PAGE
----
The Association of Southeast Asian Nations (ASEAN) has come together as an integrated community as member states work to provide relief for the Philippines, which has seen the death toll from the super typhoon Haiyan surge past 3,900.
The Jakarta-based ASEAN Co-ordinating Centre for Humanitarian Assistance on Disaster Management (AHA Centre) has been leading these efforts as member states pour in assistance to one of the founding member states.
Joining together with the regional bloc, the United States has also been instrumental in bringing relief. The aircraft carrier USS George Washington and a contingent of seven supply ships arrived in the Philippines on November 14th to deliver water and emergency rations to the victims.
"The response to tragedy by the United States, led by USAID and the US military, alongside our partners and friends in the region, including the ASEAN Member States and the AHA Centre, reflects our shared concerns and interests in the region and its people," US Ambassador to ASEAN David Carden told Khabar in an emailed statement on November 17th.
A commitment to help
The AHA Centre serves both as the regional hub for disaster risk monitoring and analysis, and as a co-ordination engine to ensure ASEAN's fast and collective response to disasters within the region. It was established in November 2011 based on a mandate in the ASEAN Agreement on Disaster Management and Emergency Response.
"ASEAN was on the ground even before the typhoon hit," Durudee Sirichanya, head of the Public Outreach and Civil Society Division of the ASEAN Secretariat, told Khabar Southeast Asia on November 15th. "The AHA Centre has been sending daily report [on the situation] to each member state since then."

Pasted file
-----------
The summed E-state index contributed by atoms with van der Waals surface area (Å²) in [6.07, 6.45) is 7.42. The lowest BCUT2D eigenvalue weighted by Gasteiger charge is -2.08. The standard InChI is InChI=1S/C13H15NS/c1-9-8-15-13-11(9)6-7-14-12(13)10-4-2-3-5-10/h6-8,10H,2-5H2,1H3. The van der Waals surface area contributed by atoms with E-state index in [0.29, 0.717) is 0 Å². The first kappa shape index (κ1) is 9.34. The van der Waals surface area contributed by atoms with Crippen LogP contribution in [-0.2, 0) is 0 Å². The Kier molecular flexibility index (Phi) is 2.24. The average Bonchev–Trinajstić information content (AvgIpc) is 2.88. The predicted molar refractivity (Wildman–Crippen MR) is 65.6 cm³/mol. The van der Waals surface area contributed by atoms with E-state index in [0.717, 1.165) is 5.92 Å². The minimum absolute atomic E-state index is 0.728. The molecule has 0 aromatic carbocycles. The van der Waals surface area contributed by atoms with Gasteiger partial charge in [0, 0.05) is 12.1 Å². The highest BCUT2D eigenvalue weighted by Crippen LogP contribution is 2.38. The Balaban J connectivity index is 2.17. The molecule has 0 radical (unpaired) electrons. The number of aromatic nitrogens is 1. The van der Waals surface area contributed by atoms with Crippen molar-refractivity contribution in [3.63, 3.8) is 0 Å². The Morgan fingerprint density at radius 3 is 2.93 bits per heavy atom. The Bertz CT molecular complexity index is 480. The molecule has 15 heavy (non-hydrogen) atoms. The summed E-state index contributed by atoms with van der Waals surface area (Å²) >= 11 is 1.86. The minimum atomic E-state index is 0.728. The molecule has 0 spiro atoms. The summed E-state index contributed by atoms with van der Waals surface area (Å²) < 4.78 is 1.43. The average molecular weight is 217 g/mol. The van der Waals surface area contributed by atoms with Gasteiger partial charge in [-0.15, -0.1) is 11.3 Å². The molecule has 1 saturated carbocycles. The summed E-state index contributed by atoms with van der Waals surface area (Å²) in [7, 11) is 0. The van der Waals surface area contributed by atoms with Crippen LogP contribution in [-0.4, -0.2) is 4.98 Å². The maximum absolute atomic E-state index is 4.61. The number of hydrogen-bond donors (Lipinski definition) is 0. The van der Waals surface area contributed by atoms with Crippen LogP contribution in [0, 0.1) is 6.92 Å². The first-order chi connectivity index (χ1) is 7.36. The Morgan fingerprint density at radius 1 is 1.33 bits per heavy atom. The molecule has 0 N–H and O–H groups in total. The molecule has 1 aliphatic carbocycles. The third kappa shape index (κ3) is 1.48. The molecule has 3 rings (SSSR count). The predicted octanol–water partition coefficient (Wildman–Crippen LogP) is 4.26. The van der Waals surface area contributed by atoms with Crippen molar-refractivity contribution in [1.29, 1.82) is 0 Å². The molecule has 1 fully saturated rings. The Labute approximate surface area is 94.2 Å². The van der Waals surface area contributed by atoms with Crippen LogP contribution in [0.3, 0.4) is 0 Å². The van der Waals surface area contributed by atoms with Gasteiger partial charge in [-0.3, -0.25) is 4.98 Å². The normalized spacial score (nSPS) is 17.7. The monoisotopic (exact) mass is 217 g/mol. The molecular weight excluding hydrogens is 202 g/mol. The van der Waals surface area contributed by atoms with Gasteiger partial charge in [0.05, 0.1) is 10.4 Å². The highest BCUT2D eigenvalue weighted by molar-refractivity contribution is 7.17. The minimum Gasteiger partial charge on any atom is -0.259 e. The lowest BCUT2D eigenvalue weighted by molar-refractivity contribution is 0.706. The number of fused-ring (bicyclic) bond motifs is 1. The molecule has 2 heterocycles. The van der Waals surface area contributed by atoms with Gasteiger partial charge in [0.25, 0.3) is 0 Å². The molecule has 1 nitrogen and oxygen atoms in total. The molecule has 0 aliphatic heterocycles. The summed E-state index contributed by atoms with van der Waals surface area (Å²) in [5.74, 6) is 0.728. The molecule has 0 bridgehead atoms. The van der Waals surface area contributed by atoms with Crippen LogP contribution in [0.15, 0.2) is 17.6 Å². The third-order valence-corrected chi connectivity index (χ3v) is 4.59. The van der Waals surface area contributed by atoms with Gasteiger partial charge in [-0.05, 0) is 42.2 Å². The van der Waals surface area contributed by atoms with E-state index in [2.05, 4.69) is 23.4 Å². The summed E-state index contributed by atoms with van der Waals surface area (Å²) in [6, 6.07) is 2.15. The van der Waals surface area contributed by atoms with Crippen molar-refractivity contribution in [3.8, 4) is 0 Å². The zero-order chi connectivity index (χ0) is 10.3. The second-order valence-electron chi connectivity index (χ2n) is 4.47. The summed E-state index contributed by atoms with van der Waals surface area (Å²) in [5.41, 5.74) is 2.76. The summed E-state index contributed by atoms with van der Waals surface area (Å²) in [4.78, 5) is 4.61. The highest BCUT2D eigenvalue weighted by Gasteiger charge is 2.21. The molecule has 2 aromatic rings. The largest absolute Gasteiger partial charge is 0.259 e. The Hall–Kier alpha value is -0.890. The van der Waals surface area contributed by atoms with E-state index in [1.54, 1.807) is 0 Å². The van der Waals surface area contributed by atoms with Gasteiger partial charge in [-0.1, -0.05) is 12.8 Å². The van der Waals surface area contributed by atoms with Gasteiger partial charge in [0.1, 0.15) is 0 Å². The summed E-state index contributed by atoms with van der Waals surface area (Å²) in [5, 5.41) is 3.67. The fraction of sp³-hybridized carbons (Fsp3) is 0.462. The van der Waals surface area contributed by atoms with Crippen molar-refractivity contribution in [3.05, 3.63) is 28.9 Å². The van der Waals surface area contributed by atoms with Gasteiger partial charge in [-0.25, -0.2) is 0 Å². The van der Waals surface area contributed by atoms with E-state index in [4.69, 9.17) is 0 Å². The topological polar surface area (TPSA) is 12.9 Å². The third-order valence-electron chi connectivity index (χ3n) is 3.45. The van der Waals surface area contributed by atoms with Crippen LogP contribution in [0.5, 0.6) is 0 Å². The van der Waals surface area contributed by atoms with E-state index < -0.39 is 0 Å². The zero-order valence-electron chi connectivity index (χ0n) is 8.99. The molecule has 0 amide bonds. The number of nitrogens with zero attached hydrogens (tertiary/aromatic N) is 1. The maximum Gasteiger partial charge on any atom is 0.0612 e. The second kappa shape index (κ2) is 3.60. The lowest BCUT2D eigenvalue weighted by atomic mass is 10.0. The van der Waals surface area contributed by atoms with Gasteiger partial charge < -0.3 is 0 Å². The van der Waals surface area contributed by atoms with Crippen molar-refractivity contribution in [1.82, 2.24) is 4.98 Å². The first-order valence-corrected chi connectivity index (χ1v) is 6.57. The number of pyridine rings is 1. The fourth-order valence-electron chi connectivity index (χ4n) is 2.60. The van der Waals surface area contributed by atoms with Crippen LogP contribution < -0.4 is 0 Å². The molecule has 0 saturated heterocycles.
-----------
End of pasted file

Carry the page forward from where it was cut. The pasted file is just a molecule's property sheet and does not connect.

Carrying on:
"These daily reports have enabled the member states to quickly prepare the type of support they can offer because they have been well informed," she added.
As of November 15th, current regional bloc chair Brunei Darussalam has procured rice and water and handed them over to the Office of Civil Defense in Manila for distribution to affected communities, while food, water, and medicine prepared by the Royal Brunei Armed Forces (RBAF) have arrived in Cebu, according to the Centre.
A navy ship carrying relief goods has also departed from the sultanate and is expected to reach Tacloban, one of the worst-hit areas, on November 18th.
"The Association will offer its strongest support in recovery efforts and in restoring hope and confidence to the people of our community who have experienced such terrible personal loss," the ASEAN Chair said in a statement on November 12th.
Indonesia, Malaysia, Thailand, Vietnam provide neighborly support
Indonesia has pledged $2 million in aid for the super typhoon victims. The assistance was handed over by the Co-ordinating Minister for Social Welfare, Agung Laksono, to the Philippines Ambassador to Indonesia, Maria Rosario C. Aguinaldo, on November 12th.
Sutopo Purwo Nugroho, a spokesman for the Indonesian Disaster Management Agency, said the donation consisted of 75 tonnes of goods and logistics worth $1 million and another $1 million in demand deposit.
"It is an expression of our solidarity for a fellow ASEAN country that has gone through such a massive disaster,” Sutopo said in a text message to Khabar on November 13th.
He added that the Indonesian government ordered the deployment of three Hercules C-130 aircrafts to carry the goods and logistics, which have arrived in Cebu.
Indonesia has received a request from the Government of Philippines to extend the C-130 operations to help transport relief aid and civilians.
Malaysia, meanwhile, has pledged to send four batches of assistance. The first one, consisting of food, water, and tarpaulins arrived on a C-130 plane on November 13th. Three other C-130 flights followed suit on November 14th, 15th, and 16th. They deployed medical disaster rescue personnel, equipment, and supplies to establish a self-sustained field hospital and emergency operations in Tacloban City.